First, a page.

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The Finger Lakes Environmental Film Festival from the interns' point of view
Sunday, January 26, 2014
Ithaca's very own Cloud Chamber Orchestra will be playing an original live score to the classic documentary, Grass: A Nation's Battle for Life, this Tuesday, January 28th, 2014 at the Sage Chapel at Cornell University. The beautiful interior of the chapel should make a pleasant backdrop for what is sure to be an unforgettable performance by an incredible group of musicians.
Consisting of local musicians Robby Aceto, Peter Dodge, and Chris White, the Cloud Chamber Orchestra is an improvisational group that specializes in live film scores for silent films.
The group has performed original, improvised film scores for films such as Nanook of the North, The Cabinet of Dr. Caligari, and The Great White Trail, among others, and continues to be an annual favorite at FLEFF favorite.
White, the cellist of the group, says that the excitement of playing an improvised score comes from "playing with such good musicians and improvisers" but also "the unknowns that go along with [playing live music] with the film in front of a live audience."
Grass: A Nation's Battle for Life is considered by many to be the first ethnographic documentary. Made in 1925, the film follows a group of people from the Bakhtiari tribe of modern-day Iran as they lead their herds of livestock on a treacherous, annual journey through a mountain range to better pastures.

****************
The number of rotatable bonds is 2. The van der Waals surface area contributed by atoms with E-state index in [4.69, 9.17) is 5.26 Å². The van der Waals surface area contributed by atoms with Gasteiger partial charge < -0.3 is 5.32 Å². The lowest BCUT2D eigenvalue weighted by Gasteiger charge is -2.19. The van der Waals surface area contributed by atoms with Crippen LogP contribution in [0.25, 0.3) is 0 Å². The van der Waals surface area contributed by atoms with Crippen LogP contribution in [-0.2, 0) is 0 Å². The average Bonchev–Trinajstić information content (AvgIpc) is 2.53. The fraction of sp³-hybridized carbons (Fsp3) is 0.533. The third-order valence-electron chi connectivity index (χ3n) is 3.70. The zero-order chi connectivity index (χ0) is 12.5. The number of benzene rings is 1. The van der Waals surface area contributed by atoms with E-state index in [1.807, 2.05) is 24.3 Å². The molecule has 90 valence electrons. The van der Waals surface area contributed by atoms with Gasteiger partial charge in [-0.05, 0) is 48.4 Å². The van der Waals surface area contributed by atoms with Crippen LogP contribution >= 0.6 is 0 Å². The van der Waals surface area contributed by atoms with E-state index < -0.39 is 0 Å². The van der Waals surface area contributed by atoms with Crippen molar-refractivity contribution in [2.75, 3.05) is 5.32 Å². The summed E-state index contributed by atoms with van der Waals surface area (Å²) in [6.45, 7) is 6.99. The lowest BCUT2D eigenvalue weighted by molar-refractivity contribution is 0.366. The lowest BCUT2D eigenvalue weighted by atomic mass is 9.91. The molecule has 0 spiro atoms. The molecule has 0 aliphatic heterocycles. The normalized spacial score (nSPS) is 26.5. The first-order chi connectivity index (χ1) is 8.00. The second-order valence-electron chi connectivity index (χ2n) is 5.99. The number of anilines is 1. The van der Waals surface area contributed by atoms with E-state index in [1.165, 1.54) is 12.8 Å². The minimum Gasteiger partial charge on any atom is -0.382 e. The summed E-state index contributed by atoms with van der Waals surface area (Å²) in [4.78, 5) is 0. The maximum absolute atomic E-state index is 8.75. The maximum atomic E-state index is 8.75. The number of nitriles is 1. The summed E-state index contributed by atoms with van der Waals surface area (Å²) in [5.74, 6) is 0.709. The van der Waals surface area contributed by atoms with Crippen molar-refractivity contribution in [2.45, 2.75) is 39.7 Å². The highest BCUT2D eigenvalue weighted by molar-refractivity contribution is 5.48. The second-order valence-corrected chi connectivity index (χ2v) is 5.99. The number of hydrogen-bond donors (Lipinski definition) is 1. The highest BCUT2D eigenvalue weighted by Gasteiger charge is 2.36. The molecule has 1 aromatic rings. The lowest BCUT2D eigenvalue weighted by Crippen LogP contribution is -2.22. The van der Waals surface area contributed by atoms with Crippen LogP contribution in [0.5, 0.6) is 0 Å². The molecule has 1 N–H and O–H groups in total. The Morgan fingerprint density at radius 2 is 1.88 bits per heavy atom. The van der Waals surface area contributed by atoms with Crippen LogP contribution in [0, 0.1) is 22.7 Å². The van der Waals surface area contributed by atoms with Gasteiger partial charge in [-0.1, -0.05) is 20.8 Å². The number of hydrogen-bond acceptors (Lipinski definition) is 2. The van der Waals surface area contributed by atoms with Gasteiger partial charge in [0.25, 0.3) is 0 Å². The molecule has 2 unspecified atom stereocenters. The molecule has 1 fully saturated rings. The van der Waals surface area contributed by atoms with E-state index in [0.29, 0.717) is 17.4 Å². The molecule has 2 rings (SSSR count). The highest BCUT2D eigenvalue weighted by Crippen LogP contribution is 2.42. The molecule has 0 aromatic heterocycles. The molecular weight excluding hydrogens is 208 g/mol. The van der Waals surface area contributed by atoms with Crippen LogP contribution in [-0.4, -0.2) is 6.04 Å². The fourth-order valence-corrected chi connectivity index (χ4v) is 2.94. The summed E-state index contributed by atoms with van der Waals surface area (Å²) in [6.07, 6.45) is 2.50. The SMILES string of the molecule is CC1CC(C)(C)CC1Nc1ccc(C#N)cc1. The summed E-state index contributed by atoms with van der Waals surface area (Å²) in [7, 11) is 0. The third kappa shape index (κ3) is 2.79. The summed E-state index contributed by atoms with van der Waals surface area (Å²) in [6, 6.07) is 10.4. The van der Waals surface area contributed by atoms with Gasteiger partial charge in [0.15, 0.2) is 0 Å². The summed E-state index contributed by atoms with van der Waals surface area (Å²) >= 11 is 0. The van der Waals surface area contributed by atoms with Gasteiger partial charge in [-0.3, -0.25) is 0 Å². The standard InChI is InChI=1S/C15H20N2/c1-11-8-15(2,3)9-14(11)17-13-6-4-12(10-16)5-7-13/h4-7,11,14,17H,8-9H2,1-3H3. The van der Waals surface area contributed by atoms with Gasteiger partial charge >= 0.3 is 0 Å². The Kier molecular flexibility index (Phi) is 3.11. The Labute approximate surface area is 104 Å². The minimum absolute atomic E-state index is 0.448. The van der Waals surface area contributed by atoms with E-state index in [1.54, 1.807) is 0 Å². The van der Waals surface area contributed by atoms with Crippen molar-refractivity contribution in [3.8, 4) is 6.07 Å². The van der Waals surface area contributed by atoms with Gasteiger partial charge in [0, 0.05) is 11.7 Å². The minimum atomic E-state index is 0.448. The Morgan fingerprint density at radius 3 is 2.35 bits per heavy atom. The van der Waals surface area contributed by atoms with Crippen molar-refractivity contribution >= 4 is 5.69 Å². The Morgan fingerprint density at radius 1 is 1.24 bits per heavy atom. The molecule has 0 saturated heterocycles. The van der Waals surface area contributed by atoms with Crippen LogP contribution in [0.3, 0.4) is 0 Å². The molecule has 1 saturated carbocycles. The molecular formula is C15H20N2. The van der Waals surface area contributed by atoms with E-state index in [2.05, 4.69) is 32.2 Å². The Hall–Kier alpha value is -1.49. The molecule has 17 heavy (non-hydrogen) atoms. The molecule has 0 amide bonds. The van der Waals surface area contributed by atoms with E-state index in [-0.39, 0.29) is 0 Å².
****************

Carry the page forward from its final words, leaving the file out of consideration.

Says White "It is a documentary, but it's also a story, and such a grand story that you forget it's a documentary."
Despite the inherent difficulties in scoring a documentary, White insists that the story in the documentary is so compelling that improvisation won't be much more difficult than it would be for a narrative film.
"We usually prepare by first watching the film, either individually or together, and then we talk about it," says White.
"Often we'll come up with general strategies of musical style and instrumentation. Peter and Robby both play multiple instruments while I usually stick to the cello. Then we begin rehearsing by improvising while we watch the film. Each time we play with the film the music is different because it's all improvised, but each time we are getting to know the film better, and our interpretation becomes more firmly established and more closely aligned with the film and how we want the score to sound for the movie we're working with."
The screening of Grass: A Nation's Battle for Life, kicks off at 7:30 PM this Tuesday, January 28th at the Sage Chapel at Cornell University. Get there early so you can get a front row seat to see Ithaca's favorite musical group (and a sneak peak of what their performance at the Finger Lakes Environmental Film Festival will be like!).
What was your favorite Cloud Chamber Orchestra performance?
Sunday, January 26, 2014
Blog posting written by Kayla Reopelle, Documentary Studies and Production, ’14, FLEFF Blogger, Roy, WA
My name is Kayla Reopelle and I’m one of the new bloggers for the Finger Lakes Environmental Film Festival! I am a senior Documentary Studies and Production major with minors in Honors and Politics, Model UN delegate, and co-editor for Buzzsaw Magazine’s multimedia section, Seesaw.